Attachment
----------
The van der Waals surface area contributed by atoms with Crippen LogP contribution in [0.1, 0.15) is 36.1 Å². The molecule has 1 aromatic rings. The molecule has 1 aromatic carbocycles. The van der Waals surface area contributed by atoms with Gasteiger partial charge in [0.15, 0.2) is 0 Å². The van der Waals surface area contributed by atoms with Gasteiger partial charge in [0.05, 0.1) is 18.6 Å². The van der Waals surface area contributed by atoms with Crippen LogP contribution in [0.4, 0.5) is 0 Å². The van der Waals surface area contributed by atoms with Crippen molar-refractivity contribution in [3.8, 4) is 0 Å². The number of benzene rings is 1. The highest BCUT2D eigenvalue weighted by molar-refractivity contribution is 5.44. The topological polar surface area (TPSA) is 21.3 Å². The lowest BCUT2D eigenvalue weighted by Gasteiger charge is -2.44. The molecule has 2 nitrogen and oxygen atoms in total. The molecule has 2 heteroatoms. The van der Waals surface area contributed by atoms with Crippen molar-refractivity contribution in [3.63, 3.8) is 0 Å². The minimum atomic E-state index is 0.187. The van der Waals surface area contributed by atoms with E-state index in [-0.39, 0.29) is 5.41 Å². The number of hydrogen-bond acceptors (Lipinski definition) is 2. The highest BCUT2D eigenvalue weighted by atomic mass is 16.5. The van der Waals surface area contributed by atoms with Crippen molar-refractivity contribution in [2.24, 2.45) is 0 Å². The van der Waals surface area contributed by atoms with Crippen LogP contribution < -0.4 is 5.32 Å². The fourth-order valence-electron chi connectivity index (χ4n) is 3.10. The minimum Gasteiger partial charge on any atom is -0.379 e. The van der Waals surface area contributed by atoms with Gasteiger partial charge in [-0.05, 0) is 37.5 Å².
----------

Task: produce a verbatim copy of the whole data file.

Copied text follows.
The van der Waals surface area contributed by atoms with Crippen LogP contribution in [0.1, 0.15) is 36.1 Å². The molecule has 1 aromatic rings. The molecule has 1 aromatic carbocycles. The van der Waals surface area contributed by atoms with Gasteiger partial charge in [0.15, 0.2) is 0 Å². The van der Waals surface area contributed by atoms with Gasteiger partial charge in [0.05, 0.1) is 18.6 Å². The van der Waals surface area contributed by atoms with Crippen LogP contribution in [0.4, 0.5) is 0 Å². The van der Waals surface area contributed by atoms with Crippen molar-refractivity contribution in [3.8, 4) is 0 Å². The number of benzene rings is 1. The highest BCUT2D eigenvalue weighted by molar-refractivity contribution is 5.44. The topological polar surface area (TPSA) is 21.3 Å². The lowest BCUT2D eigenvalue weighted by Gasteiger charge is -2.44. The molecule has 2 nitrogen and oxygen atoms in total. The molecule has 2 heteroatoms. The van der Waals surface area contributed by atoms with Crippen molar-refractivity contribution in [3.63, 3.8) is 0 Å². The minimum atomic E-state index is 0.187. The van der Waals surface area contributed by atoms with E-state index in [-0.39, 0.29) is 5.41 Å². The number of hydrogen-bond acceptors (Lipinski definition) is 2. The highest BCUT2D eigenvalue weighted by atomic mass is 16.5. The van der Waals surface area contributed by atoms with Crippen molar-refractivity contribution in [2.24, 2.45) is 0 Å². The van der Waals surface area contributed by atoms with Crippen LogP contribution < -0.4 is 5.32 Å². The fourth-order valence-electron chi connectivity index (χ4n) is 3.10. The minimum Gasteiger partial charge on any atom is -0.379 e. The van der Waals surface area contributed by atoms with Gasteiger partial charge in [-0.05, 0) is 37.5 Å².